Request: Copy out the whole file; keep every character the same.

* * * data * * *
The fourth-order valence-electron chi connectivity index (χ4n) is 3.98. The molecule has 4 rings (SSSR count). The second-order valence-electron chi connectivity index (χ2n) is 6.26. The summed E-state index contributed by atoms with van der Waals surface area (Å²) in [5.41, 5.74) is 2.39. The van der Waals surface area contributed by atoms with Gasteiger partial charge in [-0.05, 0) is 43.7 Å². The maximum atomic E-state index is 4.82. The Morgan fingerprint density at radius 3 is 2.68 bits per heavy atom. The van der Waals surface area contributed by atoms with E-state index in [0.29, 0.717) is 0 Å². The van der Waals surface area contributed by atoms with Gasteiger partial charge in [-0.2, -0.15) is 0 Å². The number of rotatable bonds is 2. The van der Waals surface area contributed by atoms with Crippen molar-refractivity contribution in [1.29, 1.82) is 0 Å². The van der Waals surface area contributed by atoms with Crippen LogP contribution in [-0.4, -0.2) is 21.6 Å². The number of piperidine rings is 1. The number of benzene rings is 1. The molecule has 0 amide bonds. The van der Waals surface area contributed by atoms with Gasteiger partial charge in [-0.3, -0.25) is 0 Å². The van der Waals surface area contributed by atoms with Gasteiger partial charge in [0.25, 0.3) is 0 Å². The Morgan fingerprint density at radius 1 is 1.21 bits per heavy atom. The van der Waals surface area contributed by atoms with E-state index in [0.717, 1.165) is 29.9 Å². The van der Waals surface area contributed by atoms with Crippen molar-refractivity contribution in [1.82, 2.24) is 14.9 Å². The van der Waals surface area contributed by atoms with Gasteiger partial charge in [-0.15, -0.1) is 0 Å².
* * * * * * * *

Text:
The fourth-order valence-electron chi connectivity index (χ4n) is 3.98. The molecule has 4 rings (SSSR count). The second-order valence-electron chi connectivity index (χ2n) is 6.26. The summed E-state index contributed by atoms with van der Waals surface area (Å²) in [5.41, 5.74) is 2.39. The van der Waals surface area contributed by atoms with Gasteiger partial charge in [-0.05, 0) is 43.7 Å². The maximum atomic E-state index is 4.82. The Morgan fingerprint density at radius 3 is 2.68 bits per heavy atom. The van der Waals surface area contributed by atoms with E-state index in [0.29, 0.717) is 0 Å². The van der Waals surface area contributed by atoms with Gasteiger partial charge in [-0.2, -0.15) is 0 Å². The number of rotatable bonds is 2. The van der Waals surface area contributed by atoms with Crippen molar-refractivity contribution in [1.29, 1.82) is 0 Å². The van der Waals surface area contributed by atoms with Crippen LogP contribution in [-0.4, -0.2) is 21.6 Å². The number of piperidine rings is 1. The number of benzene rings is 1. The molecule has 0 amide bonds. The van der Waals surface area contributed by atoms with Gasteiger partial charge in [-0.3, -0.25) is 0 Å². The van der Waals surface area contributed by atoms with Gasteiger partial charge in [0.25, 0.3) is 0 Å². The Morgan fingerprint density at radius 1 is 1.21 bits per heavy atom. The van der Waals surface area contributed by atoms with E-state index in [0.717, 1.165) is 29.9 Å². The van der Waals surface area contributed by atoms with Crippen molar-refractivity contribution in [1.82, 2.24) is 14.9 Å². The van der Waals surface area contributed by atoms with Gasteiger partial charge in [-0.15, -0.1) is 0 Å².